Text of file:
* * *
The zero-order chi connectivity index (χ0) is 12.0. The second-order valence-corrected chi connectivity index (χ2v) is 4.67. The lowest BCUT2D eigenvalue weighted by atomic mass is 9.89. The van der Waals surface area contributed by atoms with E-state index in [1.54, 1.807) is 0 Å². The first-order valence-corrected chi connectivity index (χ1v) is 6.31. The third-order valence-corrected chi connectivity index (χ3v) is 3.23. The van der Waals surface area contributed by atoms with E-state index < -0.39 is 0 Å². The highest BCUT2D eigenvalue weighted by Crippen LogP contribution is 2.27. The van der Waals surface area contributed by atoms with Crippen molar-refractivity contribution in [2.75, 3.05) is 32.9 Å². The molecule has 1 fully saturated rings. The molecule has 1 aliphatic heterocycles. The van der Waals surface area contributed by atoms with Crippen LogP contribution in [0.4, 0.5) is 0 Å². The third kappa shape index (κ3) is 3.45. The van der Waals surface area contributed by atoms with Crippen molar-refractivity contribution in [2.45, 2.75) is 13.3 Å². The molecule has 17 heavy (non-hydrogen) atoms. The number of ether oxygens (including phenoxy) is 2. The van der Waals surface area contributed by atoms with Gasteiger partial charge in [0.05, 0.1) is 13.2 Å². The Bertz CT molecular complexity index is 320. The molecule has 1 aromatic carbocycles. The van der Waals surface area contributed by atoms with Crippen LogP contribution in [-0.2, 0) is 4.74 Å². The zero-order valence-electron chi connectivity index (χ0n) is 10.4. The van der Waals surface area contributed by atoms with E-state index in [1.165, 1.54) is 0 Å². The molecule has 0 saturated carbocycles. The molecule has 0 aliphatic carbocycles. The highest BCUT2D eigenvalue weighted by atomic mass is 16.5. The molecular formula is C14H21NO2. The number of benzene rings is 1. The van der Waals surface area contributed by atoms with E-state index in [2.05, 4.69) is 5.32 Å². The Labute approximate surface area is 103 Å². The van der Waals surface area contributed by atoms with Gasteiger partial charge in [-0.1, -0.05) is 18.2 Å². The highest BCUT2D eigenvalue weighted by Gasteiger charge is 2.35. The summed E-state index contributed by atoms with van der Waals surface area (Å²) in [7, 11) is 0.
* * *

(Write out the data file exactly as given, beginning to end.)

The zero-order chi connectivity index (χ0) is 12.0. The second-order valence-corrected chi connectivity index (χ2v) is 4.67. The lowest BCUT2D eigenvalue weighted by atomic mass is 9.89. The van der Waals surface area contributed by atoms with E-state index in [1.54, 1.807) is 0 Å². The first-order valence-corrected chi connectivity index (χ1v) is 6.31. The third-order valence-corrected chi connectivity index (χ3v) is 3.23. The van der Waals surface area contributed by atoms with E-state index < -0.39 is 0 Å². The highest BCUT2D eigenvalue weighted by Crippen LogP contribution is 2.27. The van der Waals surface area contributed by atoms with Crippen molar-refractivity contribution in [2.75, 3.05) is 32.9 Å². The molecule has 1 fully saturated rings. The molecule has 1 aliphatic heterocycles. The van der Waals surface area contributed by atoms with Crippen LogP contribution in [0.4, 0.5) is 0 Å². The third kappa shape index (κ3) is 3.45. The van der Waals surface area contributed by atoms with Crippen molar-refractivity contribution in [2.45, 2.75) is 13.3 Å². The molecule has 17 heavy (non-hydrogen) atoms. The number of ether oxygens (including phenoxy) is 2. The van der Waals surface area contributed by atoms with Gasteiger partial charge in [0.05, 0.1) is 13.2 Å². The Bertz CT molecular complexity index is 320. The molecule has 1 aromatic carbocycles. The van der Waals surface area contributed by atoms with Crippen LogP contribution in [-0.2, 0) is 4.74 Å². The zero-order valence-electron chi connectivity index (χ0n) is 10.4. The van der Waals surface area contributed by atoms with E-state index in [1.165, 1.54) is 0 Å². The molecule has 0 saturated carbocycles. The molecule has 0 aliphatic carbocycles. The highest BCUT2D eigenvalue weighted by atomic mass is 16.5. The molecular formula is C14H21NO2. The number of benzene rings is 1. The van der Waals surface area contributed by atoms with E-state index in [2.05, 4.69) is 5.32 Å². The Labute approximate surface area is 103 Å². The van der Waals surface area contributed by atoms with Gasteiger partial charge in [-0.1, -0.05) is 18.2 Å². The highest BCUT2D eigenvalue weighted by Gasteiger charge is 2.35. The summed E-state index contributed by atoms with van der Waals surface area (Å²) in [7, 11) is 0.